The PhD degree in NREM is awarded only to students with outstanding scholarly achievement. Applicants for the PhD program with academic records that do not match NREM core requirements will be expected to incorporate these into their PhD program. To meet the integrative, multi-disciplinary intent of this program, a set of graduate level courses (Primary PhD Core) will be required of every student regardless of his or her selected specialization area. In addition, a set of electives will also be required. These electives are meant to provide background in research methods and depth in the student's specialization area. The remaining degree requirements will be met by dissertation credits (NREM 800). All PhD students must pass a written and oral comprehensive examination (described below) before being advanced to candidacy. The student's dissertation committee is responsible for designing and administering the comprehensive examination.

Primary PhD Core (7 credits)

  • NREM 611 (3)
  • NREM 612 (3)
  • NREM 701 (1)

Electives (24 credits)

  • Graduate research methods (6)
  • NREM graduate courses (9)
  • Other graduate courses for specialization from within or outside of NREM (9); a maximum of 6 credits of upper-division undergraduate course credits (400-level) allowed from within or outside of NREM

Dissertation (1 credit)

  • NREM 800 Dissertation Research (1)

Comprehensive Examination

The final outcome of the comprehensive examination is the acceptance of the student to the PhD candidacy in NREM. Based on this examination, the student's committee will determine if the student: (i) is ready, (ii) needs to take more courses to remediate deficiencies in her or his training, or (iii) that the student is not fit for the NREM PhD program. In the process of administering the examination, the committee will test the rigor of the student's training as: (i) a scientist in general (that the student can follow the scientific method and procedure to address a research problem and also has the analytical skills to conduct research), (ii) a scientist in NREM (has in-depth knowledge of what makes her or him unique compared to other graduates of UH that might have similar interests; in other words, a NREM student focusing on hydrology should not only be trained to deal with a hydrology problem but also should be able to address the natural resources and environmental management implications of that problem as compared to a hydrology graduate from Civil and Environmental Engineering, Geology and Geophysics, or Geography), and (iii) a scientist in her or his specialty area (for example, a NREM PhD student with a specialty in hydrology should have more in-depth expertise in hydrology than other NREM PhD students working in other specialty areas).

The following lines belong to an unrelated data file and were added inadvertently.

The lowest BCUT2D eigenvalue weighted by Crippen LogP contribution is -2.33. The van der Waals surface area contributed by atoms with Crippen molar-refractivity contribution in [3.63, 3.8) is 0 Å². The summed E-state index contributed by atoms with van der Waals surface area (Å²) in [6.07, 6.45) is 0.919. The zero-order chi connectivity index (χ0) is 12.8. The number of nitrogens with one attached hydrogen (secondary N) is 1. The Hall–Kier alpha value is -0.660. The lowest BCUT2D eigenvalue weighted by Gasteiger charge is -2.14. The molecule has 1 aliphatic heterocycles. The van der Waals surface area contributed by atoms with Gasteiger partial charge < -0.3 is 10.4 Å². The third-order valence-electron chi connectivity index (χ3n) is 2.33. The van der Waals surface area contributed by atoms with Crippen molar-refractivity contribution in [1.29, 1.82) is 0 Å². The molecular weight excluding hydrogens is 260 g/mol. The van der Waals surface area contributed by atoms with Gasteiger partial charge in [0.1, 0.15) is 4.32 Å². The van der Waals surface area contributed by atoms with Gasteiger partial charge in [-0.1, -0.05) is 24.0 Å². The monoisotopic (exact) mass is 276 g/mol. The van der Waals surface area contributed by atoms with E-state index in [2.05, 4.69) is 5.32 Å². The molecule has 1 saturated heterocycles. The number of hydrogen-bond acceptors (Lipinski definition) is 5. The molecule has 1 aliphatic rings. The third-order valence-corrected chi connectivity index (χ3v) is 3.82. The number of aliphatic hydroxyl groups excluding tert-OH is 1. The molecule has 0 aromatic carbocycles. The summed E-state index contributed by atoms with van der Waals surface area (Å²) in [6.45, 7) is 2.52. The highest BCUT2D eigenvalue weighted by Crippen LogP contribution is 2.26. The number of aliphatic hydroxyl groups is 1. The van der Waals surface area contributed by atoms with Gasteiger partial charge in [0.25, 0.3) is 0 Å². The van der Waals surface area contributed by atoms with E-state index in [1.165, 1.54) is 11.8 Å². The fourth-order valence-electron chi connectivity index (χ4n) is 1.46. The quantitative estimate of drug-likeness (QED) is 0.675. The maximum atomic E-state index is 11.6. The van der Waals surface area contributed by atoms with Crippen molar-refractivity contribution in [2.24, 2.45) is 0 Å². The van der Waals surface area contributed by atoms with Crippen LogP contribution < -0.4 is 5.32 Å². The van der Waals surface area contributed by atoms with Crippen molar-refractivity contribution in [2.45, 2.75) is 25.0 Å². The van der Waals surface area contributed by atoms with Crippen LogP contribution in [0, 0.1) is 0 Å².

Based on this understanding, the comprehensive examination questions can cover: (i) his or her specialty (i.e., hydrology, forest ecology and management), (ii) general topics related to NREM (i.e., core courses, background knowledge), (iii) knowledge of general research methods (i.e., statistics, analysis methods, etc.), and (iv) the proposed dissertation research.

NREM Courses